Repatriation of an Egyptian mummy, Peten-Amun, from the Durban Museum of Natural Sciences to eThekwini in 2022

DURBAN – The repatriation of the Egyptian mummy Peten-Amun on display at the Durban Museum of Natural Sciences could take place in 2022.

This was revealed by the Durban Director of Natural Sciences of eThekwini Municipality, Allison Ruiters, during the meeting with the Chairman of City Councilor Weziwe Thusi and the Ambassador of the Arab Republic of Egypt to South Africa, His Excellency Ahmed Taher Elfadly, at the town hall on Wednesday.

Egypt had started a process of collecting mummies which were taken from their country. According to the Egyptian Society of South Africa, there are three ancient Egyptian mummies recorded in South Africa. One is kept at the Albany Museum in Grahamstown, another at the National Cultural History Museum in Pretoria. The third is at the Durban Museum of Natural Sciences.

Durban Museum of Natural Sciences. I PROVIDED

Ruiters told the story of the mummy’s journey of how she found her way to our shores.

“The mummy was first discovered in the museum’s inventory when the old town hall (now post office) was moved to the town hall in 1910 with an undated label titled” Captain Myers “found attached,” she said.

“Upon investigation it was discovered that Major William Joseph Myers was a British soldier who arrived in Durban to fight in the Anglo-Boer War but was killed 4 days after his arrival. In the absence of additional information and the mystery surrounding it, the arrival and presence of the mummy in Durban was governed by direct colonialism, ”said Ruiters.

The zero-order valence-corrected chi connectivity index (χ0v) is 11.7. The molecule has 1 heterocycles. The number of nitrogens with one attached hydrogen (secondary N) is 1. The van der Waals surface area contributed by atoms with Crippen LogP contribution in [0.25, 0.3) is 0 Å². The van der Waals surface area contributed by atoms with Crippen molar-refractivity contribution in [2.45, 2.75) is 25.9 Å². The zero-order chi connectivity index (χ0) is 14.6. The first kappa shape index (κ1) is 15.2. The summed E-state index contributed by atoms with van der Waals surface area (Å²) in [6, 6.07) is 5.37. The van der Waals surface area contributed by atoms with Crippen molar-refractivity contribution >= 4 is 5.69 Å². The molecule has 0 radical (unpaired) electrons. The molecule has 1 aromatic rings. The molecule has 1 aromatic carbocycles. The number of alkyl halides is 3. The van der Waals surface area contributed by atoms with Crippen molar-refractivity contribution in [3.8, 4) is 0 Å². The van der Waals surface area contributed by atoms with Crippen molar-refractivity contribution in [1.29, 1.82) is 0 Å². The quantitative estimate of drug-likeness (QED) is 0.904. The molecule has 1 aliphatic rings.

Ahmed Taher Elfadly, appreciated the efforts of the municipality to repatriate the artefact.

“By doing this, we are not only tackling the atrocities of the past, but we are strengthening the relationship between our two nations. “

Allison Ruiters, Durban Director of Natural Sciences of eThekwini Municipality, President of City Councilor Weziwe Thusi and Ambassador of the Arab Republic of Egypt to South Africa Ahmed Taher Elfadly at the museum. Photo: Eric Apelgren

He said the mummy brought an educational factor where members of the public could see it through a display case.

“The removal of the mummy has caused some public discontent. We need to consider having an exhibit with replicas that closely resemble the relic and incorporate Durban into the tours.

Logistical and administrative planning around the repatriation of the mummy is underway. The repatriation is expected to take place before the end of the first quarter of 2022. The municipality is currently studying the appropriate channels that will be used to bring the mummy back to Egypt.

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